However, Berejiklian’s successor can’t unscramble the concept of “freedom day” by simply changing restrictions or with better communication because it’s now in the public lexicon. 

The phrase “freedom day” was used extensively in international media reporting of UK Prime Minister Boris Johnson’s announcement of “freedom day” on 21 July. Since then, Delta infections have risen sharply in the UK; on September 14, the UK recorded 26,628 cases of COVID-19 and 185 deaths.

Vaccines are helping to limit the number of hospitalisations and deaths. However, there is uncertainty with winter ahead, and a stubborn number of unvaccinated people. Meanwhile, the requirement for a third dose of vaccine is becoming more likely. “Freedom day” certainly did not bring the country back to pre-COVID normal.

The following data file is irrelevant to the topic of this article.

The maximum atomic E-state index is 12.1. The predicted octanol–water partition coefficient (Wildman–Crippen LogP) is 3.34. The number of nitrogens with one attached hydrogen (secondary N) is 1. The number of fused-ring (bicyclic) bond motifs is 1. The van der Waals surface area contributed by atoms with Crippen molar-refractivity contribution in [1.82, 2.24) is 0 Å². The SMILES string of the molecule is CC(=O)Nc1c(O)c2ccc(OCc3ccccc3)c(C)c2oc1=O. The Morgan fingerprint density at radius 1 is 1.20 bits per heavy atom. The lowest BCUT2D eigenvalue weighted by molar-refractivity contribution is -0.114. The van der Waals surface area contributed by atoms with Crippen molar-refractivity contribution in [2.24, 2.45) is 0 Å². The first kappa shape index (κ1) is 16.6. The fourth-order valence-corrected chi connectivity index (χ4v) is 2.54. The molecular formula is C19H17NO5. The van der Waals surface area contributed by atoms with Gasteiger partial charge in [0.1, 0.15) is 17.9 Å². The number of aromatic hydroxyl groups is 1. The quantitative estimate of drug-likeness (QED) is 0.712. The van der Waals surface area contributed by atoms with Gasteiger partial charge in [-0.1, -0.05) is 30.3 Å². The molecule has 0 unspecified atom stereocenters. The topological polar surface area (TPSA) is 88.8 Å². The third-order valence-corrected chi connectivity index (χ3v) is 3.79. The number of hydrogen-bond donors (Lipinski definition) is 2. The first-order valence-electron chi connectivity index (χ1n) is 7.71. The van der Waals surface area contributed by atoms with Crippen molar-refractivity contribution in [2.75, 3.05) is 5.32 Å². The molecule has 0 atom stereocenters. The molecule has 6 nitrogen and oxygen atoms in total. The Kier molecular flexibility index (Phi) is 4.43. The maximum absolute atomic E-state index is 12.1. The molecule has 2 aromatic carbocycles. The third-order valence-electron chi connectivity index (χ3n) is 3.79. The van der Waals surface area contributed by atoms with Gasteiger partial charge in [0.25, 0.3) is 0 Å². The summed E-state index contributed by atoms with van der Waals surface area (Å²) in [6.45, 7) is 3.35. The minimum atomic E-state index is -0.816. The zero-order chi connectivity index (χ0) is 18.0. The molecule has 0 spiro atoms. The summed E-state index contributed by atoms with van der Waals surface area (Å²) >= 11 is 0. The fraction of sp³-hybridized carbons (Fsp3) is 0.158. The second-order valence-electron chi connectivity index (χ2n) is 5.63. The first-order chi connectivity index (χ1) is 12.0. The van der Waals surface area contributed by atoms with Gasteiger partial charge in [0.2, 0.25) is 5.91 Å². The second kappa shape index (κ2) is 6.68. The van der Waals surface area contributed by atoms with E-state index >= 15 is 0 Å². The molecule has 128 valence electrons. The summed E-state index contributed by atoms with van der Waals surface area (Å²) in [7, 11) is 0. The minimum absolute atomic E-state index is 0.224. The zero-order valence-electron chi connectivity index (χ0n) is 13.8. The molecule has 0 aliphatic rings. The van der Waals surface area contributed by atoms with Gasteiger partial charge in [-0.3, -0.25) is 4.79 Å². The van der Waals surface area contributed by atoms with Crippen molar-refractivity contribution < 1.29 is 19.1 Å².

The phrase “freedom day“, or “day of freedom”, was also popularised in Australia in September 2020 when the conspiracy theorist QAnon cult organised rallies against ‘5G, government surveillance, freedom of movement’ and vaccination.

The first mention of ‘freedom day’ in a mainstream Australian newspaper in relation to NSW was 13 August, the day after Gladys Berejiklian announced the potential “freedoms”.

On 12 August, The Australian columnist Peta Credlin argued in her column that lockdowns, despite saving 30,000 lives were not a:

“… straightforward question of life versus death… to what extent is life for some worth a half-life for everyone else?”